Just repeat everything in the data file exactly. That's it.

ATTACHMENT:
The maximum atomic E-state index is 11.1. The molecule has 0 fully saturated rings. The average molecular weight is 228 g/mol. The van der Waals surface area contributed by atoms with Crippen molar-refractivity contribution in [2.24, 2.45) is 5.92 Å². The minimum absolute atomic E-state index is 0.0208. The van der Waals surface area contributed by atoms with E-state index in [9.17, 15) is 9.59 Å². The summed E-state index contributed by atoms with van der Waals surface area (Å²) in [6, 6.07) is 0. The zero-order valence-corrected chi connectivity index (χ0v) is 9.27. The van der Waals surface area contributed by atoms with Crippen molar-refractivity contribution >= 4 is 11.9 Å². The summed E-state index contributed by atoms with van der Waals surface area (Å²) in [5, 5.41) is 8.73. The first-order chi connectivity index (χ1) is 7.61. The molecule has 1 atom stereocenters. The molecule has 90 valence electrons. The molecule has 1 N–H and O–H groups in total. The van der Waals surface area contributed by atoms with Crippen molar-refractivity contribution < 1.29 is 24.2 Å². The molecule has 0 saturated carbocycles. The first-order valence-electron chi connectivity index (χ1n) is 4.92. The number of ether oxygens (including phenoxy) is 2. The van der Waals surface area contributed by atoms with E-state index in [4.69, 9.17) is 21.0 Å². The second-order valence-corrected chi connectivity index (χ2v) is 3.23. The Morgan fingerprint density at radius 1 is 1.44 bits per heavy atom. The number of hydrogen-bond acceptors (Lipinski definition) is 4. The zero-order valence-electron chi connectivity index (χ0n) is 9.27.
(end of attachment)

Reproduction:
The maximum atomic E-state index is 11.1. The molecule has 0 fully saturated rings. The average molecular weight is 228 g/mol. The van der Waals surface area contributed by atoms with Crippen molar-refractivity contribution in [2.24, 2.45) is 5.92 Å². The minimum absolute atomic E-state index is 0.0208. The van der Waals surface area contributed by atoms with E-state index in [9.17, 15) is 9.59 Å². The summed E-state index contributed by atoms with van der Waals surface area (Å²) in [6, 6.07) is 0. The zero-order valence-corrected chi connectivity index (χ0v) is 9.27. The van der Waals surface area contributed by atoms with Crippen molar-refractivity contribution >= 4 is 11.9 Å². The summed E-state index contributed by atoms with van der Waals surface area (Å²) in [5, 5.41) is 8.73. The first-order chi connectivity index (χ1) is 7.61. The molecule has 1 atom stereocenters. The molecule has 90 valence electrons. The molecule has 1 N–H and O–H groups in total. The van der Waals surface area contributed by atoms with Crippen molar-refractivity contribution < 1.29 is 24.2 Å². The molecule has 0 saturated carbocycles. The first-order valence-electron chi connectivity index (χ1n) is 4.92. The number of ether oxygens (including phenoxy) is 2. The van der Waals surface area contributed by atoms with E-state index in [4.69, 9.17) is 21.0 Å². The second-order valence-corrected chi connectivity index (χ2v) is 3.23. The Morgan fingerprint density at radius 1 is 1.44 bits per heavy atom. The number of hydrogen-bond acceptors (Lipinski definition) is 4. The zero-order valence-electron chi connectivity index (χ0n) is 9.27.